Charity celebrates 10 years of success as it looks to secure its future

A CITY charity that has transformed the lives of young people who were at risk of exclusion from mainstream schools has celebrated 10 years of success with an afternoon of creativity and celebration.

By The Newsroom
Thursday, 10th May 2018, 1:52 am
Taylor Jay Hogan watching her short film.
Picture Jonathan Gawthorpe
Taylor Jay Hogan watching her short film. Picture Jonathan Gawthorpe

Former students returned to MAP (Music and Production) Charity yesterday to help mark the graduation of more than 30 young people who have attended its education programme over the last year.

Live performances, DJ sets, film screenings and workshops showcased the students’ talents - but also gave the charity’s backers a chance to see them in action, as it seeks to win support to help it stay in its home of 10 years.

The charity is currently trying to raise £2.4m to buy Hope Foundry in Mabgate, which will go up for sale when its lease expires next year.

Sign up to our daily newsletter

Jade practices her DJ skills.

Its location - once primarily industrial on the outskirts of the city centre - is now prime for development, and if it cannot raise the cash, the building will be turned into luxury flats.

MAP has already raised £50,000 to keep it going until then, but is confident it can raise the sum.

Development project manager Gaia Rosenberg Colorni, who was herself supported by MAP in its early days after she graduated from university in Leeds, said : “There is still a lot of work to be done, we’re just at the beginning, but we’re confident.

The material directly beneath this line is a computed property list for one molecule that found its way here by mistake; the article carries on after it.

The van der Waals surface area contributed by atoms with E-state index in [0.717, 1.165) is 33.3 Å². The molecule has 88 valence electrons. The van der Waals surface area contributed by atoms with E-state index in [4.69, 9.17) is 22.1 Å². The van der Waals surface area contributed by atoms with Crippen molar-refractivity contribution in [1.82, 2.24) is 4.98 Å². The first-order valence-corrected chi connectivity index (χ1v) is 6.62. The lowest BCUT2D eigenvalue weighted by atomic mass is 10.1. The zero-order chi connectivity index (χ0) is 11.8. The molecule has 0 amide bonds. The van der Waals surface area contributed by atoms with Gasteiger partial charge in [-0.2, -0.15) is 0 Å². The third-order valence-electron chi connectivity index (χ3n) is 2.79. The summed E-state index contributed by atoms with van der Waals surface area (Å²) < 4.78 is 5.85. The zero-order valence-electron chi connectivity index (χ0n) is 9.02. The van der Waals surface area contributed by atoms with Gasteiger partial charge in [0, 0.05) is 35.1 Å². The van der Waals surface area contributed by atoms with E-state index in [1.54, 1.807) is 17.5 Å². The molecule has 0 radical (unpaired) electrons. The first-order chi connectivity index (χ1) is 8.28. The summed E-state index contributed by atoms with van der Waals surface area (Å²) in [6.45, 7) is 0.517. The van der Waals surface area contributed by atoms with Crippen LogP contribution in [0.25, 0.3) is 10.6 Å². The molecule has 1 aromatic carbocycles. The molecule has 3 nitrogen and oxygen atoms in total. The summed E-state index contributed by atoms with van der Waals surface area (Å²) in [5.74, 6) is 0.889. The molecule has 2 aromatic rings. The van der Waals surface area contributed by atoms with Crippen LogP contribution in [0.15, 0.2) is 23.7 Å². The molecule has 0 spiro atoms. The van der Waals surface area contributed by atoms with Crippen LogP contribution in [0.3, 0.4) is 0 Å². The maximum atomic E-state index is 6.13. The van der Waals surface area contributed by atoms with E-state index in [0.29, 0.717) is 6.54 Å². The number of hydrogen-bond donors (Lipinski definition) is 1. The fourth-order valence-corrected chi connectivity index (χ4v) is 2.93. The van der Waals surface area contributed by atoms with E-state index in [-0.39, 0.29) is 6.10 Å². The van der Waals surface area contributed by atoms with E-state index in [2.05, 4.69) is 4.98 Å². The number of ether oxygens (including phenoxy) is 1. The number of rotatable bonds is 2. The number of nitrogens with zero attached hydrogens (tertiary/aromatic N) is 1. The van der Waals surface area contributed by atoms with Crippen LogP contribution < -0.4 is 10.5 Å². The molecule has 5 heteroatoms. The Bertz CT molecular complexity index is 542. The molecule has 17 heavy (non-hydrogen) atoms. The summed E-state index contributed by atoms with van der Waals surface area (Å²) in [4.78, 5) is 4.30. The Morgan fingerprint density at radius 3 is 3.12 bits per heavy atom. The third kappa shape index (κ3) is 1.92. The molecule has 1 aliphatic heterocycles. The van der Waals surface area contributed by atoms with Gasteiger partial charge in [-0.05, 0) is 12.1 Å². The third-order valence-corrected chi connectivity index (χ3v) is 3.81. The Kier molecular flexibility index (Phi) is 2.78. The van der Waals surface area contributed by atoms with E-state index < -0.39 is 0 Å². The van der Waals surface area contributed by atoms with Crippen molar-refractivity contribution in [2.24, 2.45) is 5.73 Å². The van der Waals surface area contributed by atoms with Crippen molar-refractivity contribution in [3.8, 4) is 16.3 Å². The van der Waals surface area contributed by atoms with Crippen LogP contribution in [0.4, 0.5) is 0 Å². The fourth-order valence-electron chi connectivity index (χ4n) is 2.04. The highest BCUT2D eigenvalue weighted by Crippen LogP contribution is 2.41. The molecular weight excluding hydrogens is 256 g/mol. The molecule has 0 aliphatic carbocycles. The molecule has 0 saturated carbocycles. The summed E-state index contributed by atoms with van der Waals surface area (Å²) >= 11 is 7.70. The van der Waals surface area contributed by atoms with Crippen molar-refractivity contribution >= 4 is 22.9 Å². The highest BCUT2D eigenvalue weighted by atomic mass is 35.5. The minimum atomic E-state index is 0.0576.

“We’ve never fundraised for that amount of money before but the groundswell of support we have been shown since beginning the campaign has been really moving. If we’re not able to buy the building, anything raised will be used to find a new home - either way, the future is looking positive for MAP.”

Hope Foundrywhere the charity is based. Picture Jonathan Gawthorpe

The charity provides creative education for students aged between 11 and 16, as well as ensuring they work towards traditional qualifications in maths and English.

By linking up with people working in creative industries, they are able to apply their skills in real life.

Returning to MAP yesterday was former student Taylor Jay Hogan, 19. Now an award-winning filmmaker, at studying at Leeds City College, she showed her own work and held workshops with current students.

Ms Rosenberg Colorni said: “Taylor is now an ambassador for MAP and a real role model for the next generation.”

Vision for the future

Hope Foundry is a 16,000 square foot, Grade II-listed building on Mabgate in the city centre, a short walk from John Lewis.

It has been the home to MAP since 2008, but its lease runs out next year. The charity is hoping to buy the building from its landlord for £2.4m - if not, it will be turned into luxury flats.

MAP plans to create a kitchen, cafe, roof-garden, studios, plus spaces for co-working, events and retail, for use by its students, partners and the public.